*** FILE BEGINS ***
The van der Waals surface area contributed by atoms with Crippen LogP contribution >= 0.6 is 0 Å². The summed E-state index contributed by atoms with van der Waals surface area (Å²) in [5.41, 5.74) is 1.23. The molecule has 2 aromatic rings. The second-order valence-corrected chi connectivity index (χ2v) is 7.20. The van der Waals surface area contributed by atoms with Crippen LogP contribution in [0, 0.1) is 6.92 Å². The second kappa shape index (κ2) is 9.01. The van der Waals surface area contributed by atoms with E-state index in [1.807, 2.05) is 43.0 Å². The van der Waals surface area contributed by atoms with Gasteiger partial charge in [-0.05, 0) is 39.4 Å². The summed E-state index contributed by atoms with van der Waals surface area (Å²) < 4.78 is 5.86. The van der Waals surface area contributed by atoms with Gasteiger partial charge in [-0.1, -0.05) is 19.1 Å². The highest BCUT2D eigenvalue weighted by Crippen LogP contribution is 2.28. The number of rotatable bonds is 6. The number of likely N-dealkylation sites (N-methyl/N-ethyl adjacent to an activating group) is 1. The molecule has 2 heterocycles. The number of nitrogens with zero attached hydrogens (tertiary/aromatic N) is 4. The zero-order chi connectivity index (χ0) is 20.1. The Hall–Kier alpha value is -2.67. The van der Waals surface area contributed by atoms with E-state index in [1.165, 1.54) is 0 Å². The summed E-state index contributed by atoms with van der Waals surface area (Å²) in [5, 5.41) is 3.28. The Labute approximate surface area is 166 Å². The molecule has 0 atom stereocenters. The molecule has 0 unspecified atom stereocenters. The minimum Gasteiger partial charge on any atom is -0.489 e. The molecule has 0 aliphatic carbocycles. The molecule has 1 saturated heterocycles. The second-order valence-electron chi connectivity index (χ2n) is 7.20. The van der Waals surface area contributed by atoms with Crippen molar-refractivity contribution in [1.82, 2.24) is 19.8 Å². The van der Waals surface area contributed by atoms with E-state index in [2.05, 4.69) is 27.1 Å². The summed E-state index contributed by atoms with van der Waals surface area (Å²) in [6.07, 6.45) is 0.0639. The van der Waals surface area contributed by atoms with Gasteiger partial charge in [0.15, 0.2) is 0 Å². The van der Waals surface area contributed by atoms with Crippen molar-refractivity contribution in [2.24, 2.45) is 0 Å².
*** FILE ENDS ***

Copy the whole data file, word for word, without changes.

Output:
The van der Waals surface area contributed by atoms with Crippen LogP contribution >= 0.6 is 0 Å². The summed E-state index contributed by atoms with van der Waals surface area (Å²) in [5.41, 5.74) is 1.23. The molecule has 2 aromatic rings. The second-order valence-corrected chi connectivity index (χ2v) is 7.20. The van der Waals surface area contributed by atoms with Crippen LogP contribution in [0, 0.1) is 6.92 Å². The second kappa shape index (κ2) is 9.01. The van der Waals surface area contributed by atoms with E-state index in [1.807, 2.05) is 43.0 Å². The van der Waals surface area contributed by atoms with Gasteiger partial charge in [-0.05, 0) is 39.4 Å². The summed E-state index contributed by atoms with van der Waals surface area (Å²) < 4.78 is 5.86. The van der Waals surface area contributed by atoms with Gasteiger partial charge in [-0.1, -0.05) is 19.1 Å². The highest BCUT2D eigenvalue weighted by Crippen LogP contribution is 2.28. The number of rotatable bonds is 6. The number of likely N-dealkylation sites (N-methyl/N-ethyl adjacent to an activating group) is 1. The molecule has 2 heterocycles. The number of nitrogens with zero attached hydrogens (tertiary/aromatic N) is 4. The zero-order chi connectivity index (χ0) is 20.1. The Hall–Kier alpha value is -2.67. The van der Waals surface area contributed by atoms with E-state index in [1.165, 1.54) is 0 Å². The summed E-state index contributed by atoms with van der Waals surface area (Å²) in [5, 5.41) is 3.28. The Labute approximate surface area is 166 Å². The molecule has 0 atom stereocenters. The molecule has 0 unspecified atom stereocenters. The minimum Gasteiger partial charge on any atom is -0.489 e. The molecule has 0 aliphatic carbocycles. The molecule has 1 saturated heterocycles. The second-order valence-electron chi connectivity index (χ2n) is 7.20. The van der Waals surface area contributed by atoms with Crippen molar-refractivity contribution in [1.82, 2.24) is 19.8 Å². The van der Waals surface area contributed by atoms with E-state index in [2.05, 4.69) is 27.1 Å². The summed E-state index contributed by atoms with van der Waals surface area (Å²) in [6.07, 6.45) is 0.0639. The van der Waals surface area contributed by atoms with Gasteiger partial charge in [0.15, 0.2) is 0 Å². The van der Waals surface area contributed by atoms with Crippen molar-refractivity contribution in [2.24, 2.45) is 0 Å².